Ambulances: On Thursday, as I was heading to the Madison Library to hold a sign for Nancy VanReece's Metro Council campaign, I got a call from Jerry Jones of Out & About Newspaper about a Nashville Fire Department paramedic who posted anti-gay comments in a Facebook group, some of them specifically about co-workers. The story has also been covered by WSMV and WTVF. The Fire Department is handling the incident responsibly; the coverage even indicates the paradmedic's co-workers gave him Hell about his comments. And no one should be surprised because this is exactly what we've been working for since 2007 when our election involvement was based on passing the 2009 Metro non-discrimination ordinance that protects government employees from job discrimination based on sexual orientation or gender identity. I should also point out that the Nashville Firefighters' union endorsed that ordinance, so it doesn't shock me that they're serious about good working conditions for all their members. Still, it's a nice confirmation that the workplace is changing for the better in Metro.
Elections: Election night was more of a mixed bag in terms of what we hoped for, but the results still bode well for advancing good public policy when the new Metro Government takes office.
*Overall: Mayor Karl Dean, the most pro-equality executive in the history of Tennessee, won easy re-election as did Vice Mayor Diane Neighbors, who has always been clearly on the side of fairness for the gay, lesbian, bisexual, and transgender community. Three of our five TEP PAC-endorsed Council At-Large candidates (Megan Barry, Ronnie Steine, and Jerry Maynard) won their spots outright and will not face a runoff, with Barry and Steine as the top vote recipients. And even though they didn't make the cut, Vivian Wilhoite and Sam Coleman came in 7th and 8th in a crowded field and it has been great working with them both. A total of 18 of our endorsed Council candidates won outright on Election Day and we're particularly happy about the outcome for Fabian Bedne, the first Hispanic person elected in Nashville. Four of our endorsed candidates are in a runoff, including Peter Westerholm, TEP's former public policy chair. Additionally, Bo Mitchell, who has a perfect voting record on equality bills, won outright as did others candidates with whom we can work. So we should have a pro-equality majority in the new Metro Government.
*Departing Foes: Eric Crafton and Jim Hodge, two vocal opponents of equality measures, will not be returning when the new Council is sworn in. I won't miss the sneering from one or the comparison of homosexuality to smoking from the other.
*Hard Losses: The hardest losses were in districts 16, 8, and 18. Councilwoman Anna Page has a perfect voting record on equality bills and it is very sad that she wasn't reelected. Districts 8 and 18 gave us hope for openly gay Council Members emerging victorious from competitive races, but we'll have to wait a little longer for that. First-time candidate Nancy VanReece ran a great race in a moderate to conservative district and I'd say she's competitive for the seat if she chooses to seek it in four years. David Glasgow came so close this time, but I know he will continue to find ways to serve Nashville and his neighbors in the 18th. They both make our city proud.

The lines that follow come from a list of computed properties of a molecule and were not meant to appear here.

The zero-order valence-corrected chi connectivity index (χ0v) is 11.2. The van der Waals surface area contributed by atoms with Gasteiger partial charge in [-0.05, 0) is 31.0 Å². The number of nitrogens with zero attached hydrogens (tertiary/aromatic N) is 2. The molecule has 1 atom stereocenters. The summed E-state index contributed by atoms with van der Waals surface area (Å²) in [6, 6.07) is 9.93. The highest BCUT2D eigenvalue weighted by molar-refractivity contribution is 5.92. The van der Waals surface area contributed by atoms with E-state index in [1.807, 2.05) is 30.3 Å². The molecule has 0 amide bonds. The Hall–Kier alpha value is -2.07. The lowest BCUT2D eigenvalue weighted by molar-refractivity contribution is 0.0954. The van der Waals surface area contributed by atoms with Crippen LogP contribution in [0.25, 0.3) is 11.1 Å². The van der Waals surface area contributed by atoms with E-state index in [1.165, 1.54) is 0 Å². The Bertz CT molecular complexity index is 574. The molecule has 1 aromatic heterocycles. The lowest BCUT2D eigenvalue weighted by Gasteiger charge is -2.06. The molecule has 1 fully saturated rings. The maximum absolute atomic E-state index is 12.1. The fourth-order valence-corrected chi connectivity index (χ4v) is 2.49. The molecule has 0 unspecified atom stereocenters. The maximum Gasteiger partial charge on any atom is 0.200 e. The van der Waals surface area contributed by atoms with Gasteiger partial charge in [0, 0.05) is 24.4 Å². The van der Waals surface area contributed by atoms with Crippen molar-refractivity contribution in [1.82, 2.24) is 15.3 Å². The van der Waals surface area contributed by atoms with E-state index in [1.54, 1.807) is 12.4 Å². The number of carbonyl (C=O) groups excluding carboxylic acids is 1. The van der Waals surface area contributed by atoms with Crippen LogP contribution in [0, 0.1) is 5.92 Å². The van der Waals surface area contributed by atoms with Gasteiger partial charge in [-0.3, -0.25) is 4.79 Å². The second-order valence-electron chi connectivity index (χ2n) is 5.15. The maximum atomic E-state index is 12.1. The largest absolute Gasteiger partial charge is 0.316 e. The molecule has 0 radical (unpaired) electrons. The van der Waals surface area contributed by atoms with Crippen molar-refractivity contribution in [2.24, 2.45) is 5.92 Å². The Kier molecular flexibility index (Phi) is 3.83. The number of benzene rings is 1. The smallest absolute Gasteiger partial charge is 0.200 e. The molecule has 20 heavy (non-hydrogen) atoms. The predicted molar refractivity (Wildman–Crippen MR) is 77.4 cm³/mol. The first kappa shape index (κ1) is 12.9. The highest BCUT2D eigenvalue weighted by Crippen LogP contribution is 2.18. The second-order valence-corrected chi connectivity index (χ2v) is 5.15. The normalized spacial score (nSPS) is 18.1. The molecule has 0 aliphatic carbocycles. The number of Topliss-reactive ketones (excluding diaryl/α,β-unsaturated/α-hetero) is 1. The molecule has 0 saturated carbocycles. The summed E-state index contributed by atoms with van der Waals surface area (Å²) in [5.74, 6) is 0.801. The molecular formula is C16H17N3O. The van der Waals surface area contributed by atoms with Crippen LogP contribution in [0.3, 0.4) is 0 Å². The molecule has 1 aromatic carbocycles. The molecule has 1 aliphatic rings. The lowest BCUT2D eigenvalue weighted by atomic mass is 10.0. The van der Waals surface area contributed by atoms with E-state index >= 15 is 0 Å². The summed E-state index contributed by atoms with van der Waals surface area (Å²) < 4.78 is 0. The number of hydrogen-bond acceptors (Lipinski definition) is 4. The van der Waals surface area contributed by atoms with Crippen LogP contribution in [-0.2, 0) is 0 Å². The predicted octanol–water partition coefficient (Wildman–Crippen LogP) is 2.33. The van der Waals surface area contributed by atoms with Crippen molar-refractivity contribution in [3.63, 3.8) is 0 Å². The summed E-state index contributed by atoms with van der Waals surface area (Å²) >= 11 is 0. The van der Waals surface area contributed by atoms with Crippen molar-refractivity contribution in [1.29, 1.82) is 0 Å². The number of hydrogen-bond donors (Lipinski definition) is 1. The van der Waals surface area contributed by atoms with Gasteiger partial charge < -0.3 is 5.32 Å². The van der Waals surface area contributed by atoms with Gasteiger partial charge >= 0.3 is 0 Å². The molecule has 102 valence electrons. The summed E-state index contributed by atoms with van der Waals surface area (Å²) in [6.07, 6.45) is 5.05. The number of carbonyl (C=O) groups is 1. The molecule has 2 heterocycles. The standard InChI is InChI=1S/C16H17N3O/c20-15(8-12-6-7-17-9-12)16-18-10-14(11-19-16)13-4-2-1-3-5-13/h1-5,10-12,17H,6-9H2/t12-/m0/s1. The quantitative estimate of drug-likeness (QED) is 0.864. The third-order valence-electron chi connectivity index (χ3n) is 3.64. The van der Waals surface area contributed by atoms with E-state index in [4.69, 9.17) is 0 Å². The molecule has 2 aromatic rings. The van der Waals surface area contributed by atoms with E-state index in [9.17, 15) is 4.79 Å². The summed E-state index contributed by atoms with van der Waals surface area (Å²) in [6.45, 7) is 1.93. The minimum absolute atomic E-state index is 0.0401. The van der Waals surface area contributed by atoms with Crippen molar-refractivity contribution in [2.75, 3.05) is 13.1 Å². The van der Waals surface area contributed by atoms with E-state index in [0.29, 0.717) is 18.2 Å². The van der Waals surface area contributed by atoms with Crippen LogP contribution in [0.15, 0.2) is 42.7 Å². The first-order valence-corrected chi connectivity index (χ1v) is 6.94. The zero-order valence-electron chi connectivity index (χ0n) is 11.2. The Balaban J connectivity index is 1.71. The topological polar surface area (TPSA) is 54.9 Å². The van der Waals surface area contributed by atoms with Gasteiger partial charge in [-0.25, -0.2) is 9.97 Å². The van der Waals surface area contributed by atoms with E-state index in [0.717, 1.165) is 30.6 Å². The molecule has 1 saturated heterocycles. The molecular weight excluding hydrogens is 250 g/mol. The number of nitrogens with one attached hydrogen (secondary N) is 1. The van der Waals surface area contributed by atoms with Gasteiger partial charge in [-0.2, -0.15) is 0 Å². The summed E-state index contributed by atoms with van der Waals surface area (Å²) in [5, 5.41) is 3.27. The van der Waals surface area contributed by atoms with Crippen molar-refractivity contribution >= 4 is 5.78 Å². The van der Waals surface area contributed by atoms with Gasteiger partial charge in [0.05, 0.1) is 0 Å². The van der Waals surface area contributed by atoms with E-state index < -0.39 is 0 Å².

Nashville is still moving forward.
Thursday, August 4, 2011
Monday, August 1, 2011
This year's Metro Nashville elections offer the opportunity to make history, and the media have picked up on that theme a bit. But they usually focus on the possibility of a challenger candidate taking an at-large Council seat from one of the incumbents or something about the Fairgrounds.
While accurate enough, that's not very meaningful history.
The real historical opportunity this year is to elect a Metro Government that more closely reflects the city we live in.
Identity politics and single-issue organizations get a lot of eye rolls from the commenting classes (and some of those eye rolls are deserved). And then there's the common sense question: What does it matter what gender, what race, what ethnicity, what sexual orientation or gender identity marks someone; shouldn't we just vote for the best candidate?
Well, sure. I'm not suggesting that anyone vote for a bad candidate. But let's not pretend that it's irrelevant who has the ability to deliberate and vote on legislation that affects our city.
Let's take a few examples:
*Earlier this year the all-male Hamilton County Commission almost wiped out a contraceptive program that they didn't understand. Are men capable of understanding contraception? Yes, of course. But it's pretty clear that the gender composition of the body made a difference in their consideration of the issue.
*Metro Council deliberates aspects of the 287(g) program. And yet not one member of the Council is an immigrant. Does that matter? Does it affect the tone of the debate? Without a doubt!
*Metro Council has considered two non-discrimination bills without one gay, lesbian, bisexual, or transgender person on the floor participating in the debate or the vote. Horrible things have been said about our community during these public discussions and CAN DO barely passed. How might things have been different with some representation?
So, as Joey Garrison has pointed out in the City Paper, we have the opportunity to elect more women to Metro Council, but we also may elect an immigrant, more African-American Council Members At-Large, and viable, qualified gay candidates in competitive races in districts 8 and 18!
These markers don't completely define these candidates any more than being white or male or straight or being born in America defines the majority of current Council. But given the issues we face as a city, they are ONE piece of the puzzle. Diversity helps us deliberate better about how different parts of our community are affected by legislation.
Is Nashville really for all of us? This election will be a barometer.